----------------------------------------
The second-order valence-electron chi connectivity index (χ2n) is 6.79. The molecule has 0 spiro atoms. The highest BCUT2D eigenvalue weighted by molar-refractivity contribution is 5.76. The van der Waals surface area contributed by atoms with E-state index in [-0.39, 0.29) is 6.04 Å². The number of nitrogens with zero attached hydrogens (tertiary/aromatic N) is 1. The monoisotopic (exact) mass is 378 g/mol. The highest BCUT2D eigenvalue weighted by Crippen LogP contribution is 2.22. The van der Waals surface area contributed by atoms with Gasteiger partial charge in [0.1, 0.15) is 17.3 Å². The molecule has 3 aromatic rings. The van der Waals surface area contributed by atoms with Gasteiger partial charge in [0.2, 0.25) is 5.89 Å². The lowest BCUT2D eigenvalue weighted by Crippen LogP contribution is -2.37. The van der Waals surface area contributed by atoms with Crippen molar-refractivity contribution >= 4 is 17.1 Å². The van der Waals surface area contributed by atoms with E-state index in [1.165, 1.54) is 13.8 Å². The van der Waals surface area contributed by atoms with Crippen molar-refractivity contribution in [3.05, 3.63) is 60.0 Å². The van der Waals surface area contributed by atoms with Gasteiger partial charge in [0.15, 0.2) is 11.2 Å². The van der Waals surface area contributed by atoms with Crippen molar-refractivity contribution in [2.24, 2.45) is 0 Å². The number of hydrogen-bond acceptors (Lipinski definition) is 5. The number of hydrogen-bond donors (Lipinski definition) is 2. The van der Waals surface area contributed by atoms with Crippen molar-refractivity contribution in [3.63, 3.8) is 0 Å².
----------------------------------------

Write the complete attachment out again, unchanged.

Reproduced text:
The second-order valence-electron chi connectivity index (χ2n) is 6.79. The molecule has 0 spiro atoms. The highest BCUT2D eigenvalue weighted by molar-refractivity contribution is 5.76. The van der Waals surface area contributed by atoms with E-state index in [-0.39, 0.29) is 6.04 Å². The number of nitrogens with zero attached hydrogens (tertiary/aromatic N) is 1. The monoisotopic (exact) mass is 378 g/mol. The highest BCUT2D eigenvalue weighted by Crippen LogP contribution is 2.22. The van der Waals surface area contributed by atoms with Gasteiger partial charge in [0.1, 0.15) is 17.3 Å². The molecule has 3 aromatic rings. The van der Waals surface area contributed by atoms with Gasteiger partial charge in [0.2, 0.25) is 5.89 Å². The lowest BCUT2D eigenvalue weighted by Crippen LogP contribution is -2.37. The van der Waals surface area contributed by atoms with Crippen molar-refractivity contribution >= 4 is 17.1 Å². The van der Waals surface area contributed by atoms with E-state index in [1.165, 1.54) is 13.8 Å². The van der Waals surface area contributed by atoms with Crippen molar-refractivity contribution in [3.05, 3.63) is 60.0 Å². The van der Waals surface area contributed by atoms with Gasteiger partial charge in [0.15, 0.2) is 11.2 Å². The van der Waals surface area contributed by atoms with Crippen molar-refractivity contribution in [2.24, 2.45) is 0 Å². The number of hydrogen-bond acceptors (Lipinski definition) is 5. The number of hydrogen-bond donors (Lipinski definition) is 2. The van der Waals surface area contributed by atoms with Crippen molar-refractivity contribution in [3.63, 3.8) is 0 Å².